Reviving the State’s traditional folk arts

Karnataka’s folk art traditions are a link to the past. Some organisations and individuals in the city are working towards reviving it. Metrolife caught up with a few of them.

Anavarana Trust

Aviratha Trust is a non-government organisation working towards reviving the traditional folk arts of Karnataka. The organisation also supports rural education by giving away books and computers to government schools. They recently conducted a Janapada festival hosting various artists from all over Karnataka to showcase their folk arts.

"Our main aim is to promote rural education. We also contribute in reviving the traditional folk art as it forms the basis of any other art," says Satish, the founder of Aviratha trust.
Head to www.aviratha.org for more details.

Chittara trust

Chittara is an organisation which promotes the Karnataka folk art 'Chittara'.The organisation invites traditional Chittara artists from rural areas and conducts workshops in schools and colleges.
"Chittara drawings are intricate patterns, that represent the auspicious ceremony and rituals of life, symbolized in geometric patterns. We use natural colours(Red, Yellow, Black, White) and natural paint brushes(self-made brushes from plants). The response from schools and colleges has been great. Encouraging the traditional folk artists is the motto," says Geetha Bhat, the founder. The trust has also conducted an international exhibition of Chittara in Japan.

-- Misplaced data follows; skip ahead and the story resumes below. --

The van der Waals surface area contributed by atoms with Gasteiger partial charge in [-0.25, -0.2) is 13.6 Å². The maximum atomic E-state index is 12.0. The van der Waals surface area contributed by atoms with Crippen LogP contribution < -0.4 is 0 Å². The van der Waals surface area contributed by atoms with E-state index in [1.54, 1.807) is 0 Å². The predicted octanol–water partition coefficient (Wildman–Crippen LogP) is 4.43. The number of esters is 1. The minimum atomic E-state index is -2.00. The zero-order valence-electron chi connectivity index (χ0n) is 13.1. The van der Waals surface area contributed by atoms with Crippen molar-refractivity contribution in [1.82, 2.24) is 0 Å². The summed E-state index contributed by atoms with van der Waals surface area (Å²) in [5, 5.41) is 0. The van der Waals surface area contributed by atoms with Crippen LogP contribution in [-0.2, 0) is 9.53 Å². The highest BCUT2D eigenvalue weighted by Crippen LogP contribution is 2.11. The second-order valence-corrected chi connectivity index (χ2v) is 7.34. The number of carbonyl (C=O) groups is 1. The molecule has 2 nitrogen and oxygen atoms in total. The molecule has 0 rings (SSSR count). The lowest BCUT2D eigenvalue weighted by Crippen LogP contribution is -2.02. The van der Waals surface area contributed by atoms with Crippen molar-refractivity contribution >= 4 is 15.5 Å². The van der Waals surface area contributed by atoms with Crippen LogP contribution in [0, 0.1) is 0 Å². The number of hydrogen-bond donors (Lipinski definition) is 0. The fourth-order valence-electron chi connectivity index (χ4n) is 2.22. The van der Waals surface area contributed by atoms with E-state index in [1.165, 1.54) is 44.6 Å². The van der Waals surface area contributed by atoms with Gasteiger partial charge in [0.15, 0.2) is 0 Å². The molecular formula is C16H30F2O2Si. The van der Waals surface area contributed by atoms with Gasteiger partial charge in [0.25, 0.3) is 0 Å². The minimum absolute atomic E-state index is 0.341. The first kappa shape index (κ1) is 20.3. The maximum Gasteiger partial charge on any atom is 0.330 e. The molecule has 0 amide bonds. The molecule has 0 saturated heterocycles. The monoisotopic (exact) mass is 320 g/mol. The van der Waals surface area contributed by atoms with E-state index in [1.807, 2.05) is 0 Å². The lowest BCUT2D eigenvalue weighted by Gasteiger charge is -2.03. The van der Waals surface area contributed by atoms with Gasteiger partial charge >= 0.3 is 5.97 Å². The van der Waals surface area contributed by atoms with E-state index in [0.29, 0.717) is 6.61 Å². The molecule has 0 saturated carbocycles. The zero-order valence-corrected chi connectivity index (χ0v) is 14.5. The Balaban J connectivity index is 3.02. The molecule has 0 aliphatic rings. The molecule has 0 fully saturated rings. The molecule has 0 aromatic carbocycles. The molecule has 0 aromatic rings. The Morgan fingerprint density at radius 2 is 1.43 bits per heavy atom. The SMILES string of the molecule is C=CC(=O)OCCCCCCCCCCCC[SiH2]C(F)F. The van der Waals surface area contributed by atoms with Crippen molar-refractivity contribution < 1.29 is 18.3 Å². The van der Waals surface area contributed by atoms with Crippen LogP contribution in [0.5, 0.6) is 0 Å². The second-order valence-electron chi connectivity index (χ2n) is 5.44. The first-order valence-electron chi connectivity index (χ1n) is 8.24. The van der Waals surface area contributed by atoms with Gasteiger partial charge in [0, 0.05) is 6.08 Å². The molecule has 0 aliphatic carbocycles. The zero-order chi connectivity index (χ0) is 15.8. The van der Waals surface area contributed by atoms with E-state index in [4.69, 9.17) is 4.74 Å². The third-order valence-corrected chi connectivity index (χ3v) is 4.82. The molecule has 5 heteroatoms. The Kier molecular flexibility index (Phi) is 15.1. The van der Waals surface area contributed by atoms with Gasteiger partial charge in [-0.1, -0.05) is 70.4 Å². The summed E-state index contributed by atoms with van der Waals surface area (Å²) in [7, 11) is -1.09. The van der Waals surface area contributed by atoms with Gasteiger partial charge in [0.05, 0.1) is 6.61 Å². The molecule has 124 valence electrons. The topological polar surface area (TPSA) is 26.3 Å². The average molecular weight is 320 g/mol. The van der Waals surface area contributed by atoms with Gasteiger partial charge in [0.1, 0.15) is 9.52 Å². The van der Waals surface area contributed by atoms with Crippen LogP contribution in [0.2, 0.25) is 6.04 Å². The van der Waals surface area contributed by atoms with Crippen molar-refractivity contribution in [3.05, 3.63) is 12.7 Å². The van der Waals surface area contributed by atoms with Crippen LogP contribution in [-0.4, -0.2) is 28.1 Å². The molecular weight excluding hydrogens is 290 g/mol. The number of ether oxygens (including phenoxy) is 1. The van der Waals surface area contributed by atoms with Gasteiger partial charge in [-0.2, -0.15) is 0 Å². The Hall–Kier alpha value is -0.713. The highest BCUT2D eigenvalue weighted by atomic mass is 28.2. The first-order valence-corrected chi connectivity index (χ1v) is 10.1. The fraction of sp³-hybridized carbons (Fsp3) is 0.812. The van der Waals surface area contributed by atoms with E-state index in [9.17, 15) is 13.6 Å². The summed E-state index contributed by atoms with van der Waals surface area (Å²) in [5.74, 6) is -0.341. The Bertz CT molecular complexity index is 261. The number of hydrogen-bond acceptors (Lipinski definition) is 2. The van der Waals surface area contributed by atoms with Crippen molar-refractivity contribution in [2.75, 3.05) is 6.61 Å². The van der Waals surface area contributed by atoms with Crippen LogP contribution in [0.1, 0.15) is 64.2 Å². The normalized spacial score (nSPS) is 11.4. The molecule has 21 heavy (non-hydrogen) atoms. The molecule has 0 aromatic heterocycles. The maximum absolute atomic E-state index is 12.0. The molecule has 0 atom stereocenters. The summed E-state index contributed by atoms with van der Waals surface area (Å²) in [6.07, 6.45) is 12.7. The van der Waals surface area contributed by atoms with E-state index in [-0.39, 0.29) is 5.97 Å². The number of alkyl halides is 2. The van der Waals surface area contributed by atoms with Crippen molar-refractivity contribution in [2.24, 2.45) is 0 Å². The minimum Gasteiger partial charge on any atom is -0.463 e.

Head to www.cfria.in for more details.

Chintan Vikas


Caption

Chintan Vikas is Kannada Playback singer, who has an inclination towards Janapada art.
"Janapada can never be washed out. It forms the base for all music genres and there is no question of reviving it as it is never lost," says Chintan. "I am not against employing western

instruments in Janapada songs. The outcome is all that should matter," he asks.


Ananya Bhat

Ananya Bhat

Known for her recent rendering of the Janapada song 'Sojugaada Soju Mallige', Ananya Bhat shares that there is a need to preserve Janpada folk art. "It is necessary to indulge in reviving it because only by preserving it, will we have something to pass on to the coming generations," shares Ananya.

Anavarana Trust

Born out of the need to address and negotiate contemporary cultural challenges through the Kannada way of life, Anavarana trust fosters and showcases the traditional performing arts of Karnataka, mainly Puppetry. "Puppetry is not a lost art. People are just ignorant about it," says Ravi M, the founder of Anavarana trust. Through the trust, Ravi conducts various puppet shows inviting artists from different parts of the country.
Anavarana Trust is hosting a three-day puppet festival on November 21, 22 and 23 at Ravindra Kalakshetra. Along with arts from other states, the festival hosts a leather puppet performance exclusive to Karnataka.
You can reach them at anavarana.trust@gmail.com

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Reviving the State’s traditional folk arts

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